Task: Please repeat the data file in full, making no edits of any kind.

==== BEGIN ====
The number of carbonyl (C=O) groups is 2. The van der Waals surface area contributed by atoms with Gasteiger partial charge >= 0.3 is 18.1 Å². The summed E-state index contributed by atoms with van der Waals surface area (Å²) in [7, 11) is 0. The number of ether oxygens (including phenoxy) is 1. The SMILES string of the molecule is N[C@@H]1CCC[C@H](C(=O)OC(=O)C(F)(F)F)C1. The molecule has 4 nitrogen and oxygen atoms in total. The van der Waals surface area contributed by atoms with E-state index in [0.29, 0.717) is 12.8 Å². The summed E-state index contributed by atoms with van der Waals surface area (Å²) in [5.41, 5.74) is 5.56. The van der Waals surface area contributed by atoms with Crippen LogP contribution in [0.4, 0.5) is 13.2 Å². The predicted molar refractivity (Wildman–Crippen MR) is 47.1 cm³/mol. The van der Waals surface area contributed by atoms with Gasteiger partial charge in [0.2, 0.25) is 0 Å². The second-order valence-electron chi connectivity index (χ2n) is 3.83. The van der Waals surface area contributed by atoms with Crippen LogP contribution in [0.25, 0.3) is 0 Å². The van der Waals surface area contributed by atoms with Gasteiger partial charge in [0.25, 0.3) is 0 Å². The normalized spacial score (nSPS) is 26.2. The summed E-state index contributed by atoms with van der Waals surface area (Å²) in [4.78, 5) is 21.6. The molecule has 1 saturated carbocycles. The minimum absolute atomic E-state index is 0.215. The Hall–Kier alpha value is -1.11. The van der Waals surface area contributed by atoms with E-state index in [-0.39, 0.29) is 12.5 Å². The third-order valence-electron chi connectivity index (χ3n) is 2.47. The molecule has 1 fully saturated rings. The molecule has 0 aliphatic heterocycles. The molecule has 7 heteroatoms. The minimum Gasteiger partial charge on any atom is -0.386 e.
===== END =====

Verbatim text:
The number of carbonyl (C=O) groups is 2. The van der Waals surface area contributed by atoms with Gasteiger partial charge >= 0.3 is 18.1 Å². The summed E-state index contributed by atoms with van der Waals surface area (Å²) in [7, 11) is 0. The number of ether oxygens (including phenoxy) is 1. The SMILES string of the molecule is N[C@@H]1CCC[C@H](C(=O)OC(=O)C(F)(F)F)C1. The molecule has 4 nitrogen and oxygen atoms in total. The van der Waals surface area contributed by atoms with E-state index in [0.29, 0.717) is 12.8 Å². The summed E-state index contributed by atoms with van der Waals surface area (Å²) in [5.41, 5.74) is 5.56. The van der Waals surface area contributed by atoms with Crippen LogP contribution in [0.4, 0.5) is 13.2 Å². The predicted molar refractivity (Wildman–Crippen MR) is 47.1 cm³/mol. The van der Waals surface area contributed by atoms with Gasteiger partial charge in [0.2, 0.25) is 0 Å². The second-order valence-electron chi connectivity index (χ2n) is 3.83. The van der Waals surface area contributed by atoms with Crippen LogP contribution in [0.25, 0.3) is 0 Å². The van der Waals surface area contributed by atoms with Gasteiger partial charge in [0.25, 0.3) is 0 Å². The normalized spacial score (nSPS) is 26.2. The summed E-state index contributed by atoms with van der Waals surface area (Å²) in [4.78, 5) is 21.6. The molecule has 1 saturated carbocycles. The minimum absolute atomic E-state index is 0.215. The Hall–Kier alpha value is -1.11. The van der Waals surface area contributed by atoms with E-state index in [-0.39, 0.29) is 12.5 Å². The third-order valence-electron chi connectivity index (χ3n) is 2.47. The molecule has 1 fully saturated rings. The molecule has 0 aliphatic heterocycles. The molecule has 7 heteroatoms. The minimum Gasteiger partial charge on any atom is -0.386 e.